As soon as he got off the bus, he greeted me with a grin. “I got lots of compliments on my report card!”
Not knowing him to be a particularly high-achieving student, I was surprised. But I told him I was excited and could wait to see his report card.
We went inside to begin our day at after school. After putting up his book bag, he got out the sheet of paper and handed it to me. He smiled big at me as he repeated, “See? Lots of compliments.” I couldn’t wait to see his grades.
But it was not as I expected.
Turned out, he had F’s in three of his core classes, and a D in the other one. He didn’t even have A’s in all his activity classes, where all you have to do is show up and participate.
I was shocked, and I glared at him, “I thought you said you had good grades?”
“I do. See? Lots of compliments.” He pointed to a column on the report card.
“That doesn’t say compliments,” I corrected. “That says comments. These are not good grades.”
“Oh.” He replied, dejectedly.
Oh, yes, there were comments, alright. Comments like,
He’s lazy and shows no initiative.
He is bad in class.
He doesn’t finish his work.
Doesn’t sit still. Bothers other children.
Rarely turns in his homework.
We’ve known him for over two years. Does he exhibit negative behavior? Yes. Who doesn’t?
But is he is a “bad kid”? No. He is not malicious or rebellious.
He’s the boy who I once paid a dollar to sit still for 5 minutes, and who barely did it. He’s a boy who is occasionally suspended (in school or out of school), when his anger and frustration lead to physical and verbal fights. (A key reason he’s missed so much homework is that he’s been suspended several times recently, and doesn’t think to ask for or do his missed assignments.) He’s a boy from a talented family who is being robbed by poverty.
I’m not one to excuse behavior, and I have been frustrated plenty of times with his behavior. I’ve asked, pleaded, insisted: “Why don’t you sit down?” “You need to act more mature.” “Will you please sit down?” “Keep your hands to yourself.” “Don’t yell back at him.” “Didn’t you hear me say to sit down?” “Quit talking and do your homework.” “Sit down and stay there, now!”
He’s Not Bad; He’s Smart
He’s about three grades behind in his reading level. And though he should be learning division, he still adds on his fingers.
But I’ve seen him recall incredibly specific nuggets of information. You can see almost the lightbulb turn on when he makes the connection.
The person he met one time, he remembers him immediately six months later. The lesson on constellations causes him to blurt out accurate facts from a book on Greek mythology that he doesn’t even remember reading.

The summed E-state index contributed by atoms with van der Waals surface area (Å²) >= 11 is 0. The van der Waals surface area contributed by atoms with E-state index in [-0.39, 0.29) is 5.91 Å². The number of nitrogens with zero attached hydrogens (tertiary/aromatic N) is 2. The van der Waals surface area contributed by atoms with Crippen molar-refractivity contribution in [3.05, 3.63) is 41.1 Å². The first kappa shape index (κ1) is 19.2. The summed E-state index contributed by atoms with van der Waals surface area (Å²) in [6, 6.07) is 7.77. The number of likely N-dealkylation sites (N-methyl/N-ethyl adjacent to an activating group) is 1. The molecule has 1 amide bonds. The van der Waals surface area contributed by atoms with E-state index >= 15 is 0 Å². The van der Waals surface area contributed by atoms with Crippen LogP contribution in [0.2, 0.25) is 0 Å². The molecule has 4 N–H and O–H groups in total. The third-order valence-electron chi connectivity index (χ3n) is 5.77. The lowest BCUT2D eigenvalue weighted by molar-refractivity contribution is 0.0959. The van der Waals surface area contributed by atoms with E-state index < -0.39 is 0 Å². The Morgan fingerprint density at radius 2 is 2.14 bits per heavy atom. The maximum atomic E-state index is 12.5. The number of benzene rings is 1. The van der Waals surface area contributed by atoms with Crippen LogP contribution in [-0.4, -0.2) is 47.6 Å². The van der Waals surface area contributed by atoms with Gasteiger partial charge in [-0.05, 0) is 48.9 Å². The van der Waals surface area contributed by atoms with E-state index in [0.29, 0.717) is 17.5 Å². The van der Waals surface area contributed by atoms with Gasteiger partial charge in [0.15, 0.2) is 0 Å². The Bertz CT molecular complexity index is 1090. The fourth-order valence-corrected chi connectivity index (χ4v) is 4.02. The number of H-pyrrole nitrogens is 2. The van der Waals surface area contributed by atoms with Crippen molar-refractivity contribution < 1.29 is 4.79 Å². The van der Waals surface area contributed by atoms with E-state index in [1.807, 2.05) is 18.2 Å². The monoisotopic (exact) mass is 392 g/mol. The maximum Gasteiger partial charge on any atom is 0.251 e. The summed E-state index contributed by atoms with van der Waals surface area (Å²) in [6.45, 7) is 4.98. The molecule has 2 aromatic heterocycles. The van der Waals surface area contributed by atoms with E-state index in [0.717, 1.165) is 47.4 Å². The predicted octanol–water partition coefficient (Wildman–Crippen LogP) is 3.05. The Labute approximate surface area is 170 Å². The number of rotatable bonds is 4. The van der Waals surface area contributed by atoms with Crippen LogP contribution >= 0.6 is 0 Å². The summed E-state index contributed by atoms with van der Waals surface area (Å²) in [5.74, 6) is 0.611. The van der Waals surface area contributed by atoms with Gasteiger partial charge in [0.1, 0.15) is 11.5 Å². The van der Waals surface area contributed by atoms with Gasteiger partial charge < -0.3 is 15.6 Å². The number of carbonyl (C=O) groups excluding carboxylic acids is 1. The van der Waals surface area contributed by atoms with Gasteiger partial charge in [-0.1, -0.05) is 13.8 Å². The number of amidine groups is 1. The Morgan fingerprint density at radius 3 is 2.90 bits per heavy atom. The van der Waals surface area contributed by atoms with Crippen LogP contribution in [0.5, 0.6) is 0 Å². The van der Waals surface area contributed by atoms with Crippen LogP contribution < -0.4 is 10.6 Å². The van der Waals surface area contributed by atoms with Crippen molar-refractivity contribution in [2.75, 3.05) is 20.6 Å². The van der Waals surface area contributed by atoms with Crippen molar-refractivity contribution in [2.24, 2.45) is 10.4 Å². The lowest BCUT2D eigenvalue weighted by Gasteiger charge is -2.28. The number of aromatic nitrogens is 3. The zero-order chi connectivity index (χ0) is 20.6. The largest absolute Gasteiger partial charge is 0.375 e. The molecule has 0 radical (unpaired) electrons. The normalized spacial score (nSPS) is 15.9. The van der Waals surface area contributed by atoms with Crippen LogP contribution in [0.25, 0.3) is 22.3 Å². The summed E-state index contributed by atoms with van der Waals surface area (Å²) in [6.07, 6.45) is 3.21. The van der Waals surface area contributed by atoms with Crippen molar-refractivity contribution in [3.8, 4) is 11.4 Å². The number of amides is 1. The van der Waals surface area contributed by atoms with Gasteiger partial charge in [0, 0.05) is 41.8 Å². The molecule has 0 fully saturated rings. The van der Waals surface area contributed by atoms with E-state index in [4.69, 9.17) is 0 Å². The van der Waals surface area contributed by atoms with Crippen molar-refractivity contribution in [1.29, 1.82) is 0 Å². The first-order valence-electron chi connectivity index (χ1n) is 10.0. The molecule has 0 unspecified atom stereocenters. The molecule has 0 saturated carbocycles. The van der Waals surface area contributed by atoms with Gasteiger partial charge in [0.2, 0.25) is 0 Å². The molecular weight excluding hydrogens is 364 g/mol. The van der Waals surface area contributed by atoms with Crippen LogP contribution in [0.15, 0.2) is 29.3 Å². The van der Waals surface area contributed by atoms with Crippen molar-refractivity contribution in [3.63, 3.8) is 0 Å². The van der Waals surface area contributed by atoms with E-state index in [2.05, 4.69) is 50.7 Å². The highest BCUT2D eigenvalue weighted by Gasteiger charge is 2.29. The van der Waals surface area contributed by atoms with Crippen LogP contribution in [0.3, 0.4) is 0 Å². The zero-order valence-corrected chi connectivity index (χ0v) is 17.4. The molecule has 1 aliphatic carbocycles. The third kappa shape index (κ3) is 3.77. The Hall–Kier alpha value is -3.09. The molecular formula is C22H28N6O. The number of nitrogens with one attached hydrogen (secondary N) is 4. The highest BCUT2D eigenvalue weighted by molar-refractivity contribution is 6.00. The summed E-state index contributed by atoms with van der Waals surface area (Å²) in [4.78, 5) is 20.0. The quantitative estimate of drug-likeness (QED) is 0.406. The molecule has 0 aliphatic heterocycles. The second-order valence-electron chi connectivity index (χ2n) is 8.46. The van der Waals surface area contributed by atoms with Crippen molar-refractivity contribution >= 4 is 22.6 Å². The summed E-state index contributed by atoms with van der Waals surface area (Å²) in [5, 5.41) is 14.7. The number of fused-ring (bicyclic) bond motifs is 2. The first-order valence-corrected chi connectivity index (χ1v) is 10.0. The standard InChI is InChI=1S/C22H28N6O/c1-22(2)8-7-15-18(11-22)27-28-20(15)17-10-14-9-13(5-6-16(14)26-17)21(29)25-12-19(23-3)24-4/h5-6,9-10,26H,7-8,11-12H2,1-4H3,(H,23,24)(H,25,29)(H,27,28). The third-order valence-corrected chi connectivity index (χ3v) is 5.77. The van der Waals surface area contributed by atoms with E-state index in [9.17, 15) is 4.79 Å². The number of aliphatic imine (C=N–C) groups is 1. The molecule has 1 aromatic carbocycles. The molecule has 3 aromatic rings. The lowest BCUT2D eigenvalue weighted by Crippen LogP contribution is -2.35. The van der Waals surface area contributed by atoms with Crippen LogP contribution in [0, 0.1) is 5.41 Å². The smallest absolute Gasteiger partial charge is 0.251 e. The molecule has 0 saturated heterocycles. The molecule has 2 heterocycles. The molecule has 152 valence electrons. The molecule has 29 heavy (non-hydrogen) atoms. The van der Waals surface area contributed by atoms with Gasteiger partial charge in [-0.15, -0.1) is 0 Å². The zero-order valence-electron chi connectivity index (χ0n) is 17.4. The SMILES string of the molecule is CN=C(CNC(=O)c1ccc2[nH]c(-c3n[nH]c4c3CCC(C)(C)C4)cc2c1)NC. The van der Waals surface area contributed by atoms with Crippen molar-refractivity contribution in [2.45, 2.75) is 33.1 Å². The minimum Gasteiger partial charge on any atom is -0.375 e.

He’s not a bad kid. He’s failing, and his failures frustrate me and a bunch of other people.
Who’s Failing Who?
And when I get frustrated, I realize that it’s not just him that’s failing.
I’ve failed him, and I am failing him.
I mean, you’d think spending hundreds and hundreds of hours with him over the past two years would make a difference, right? After school, summer camp, seeing him in school, playing at our house, taking him out to dinner. Shouldn’t we be a lot further along than we are?
I’ve yelled at him. I’ve seen his siblings yell at him (“Sit down!”), as well as his mom. I’ve seen teachers and classmates yell at him.
I wonder what all that yelling does to him. I wonder how it crushes his spirit. I wonder how it trains him to react.
If it was me, I’d lash back in self-defense and anger. I’d probably be jittery and antsy. I’d be so focused on survival that doing missed homework assignments would be the furthest thing from my mind.
Eric Jensen writes in Teaching with Poverty in Mind,
“Most low-SES kids’ brains have adapted to survived their circumstances, not to get A’s in school. Their brains may lack the attention, sequencing, and processing systems for successful learning. It’s up to us to upgrade their operating systems – or see a downgrade in their performance.”
We are failing him, and other students like him. I mostly feel helpless. I see F‘s all over my ministry report card.
But failure is never final, unless we quit.
**image courtesy of carlsilver via sxc.hu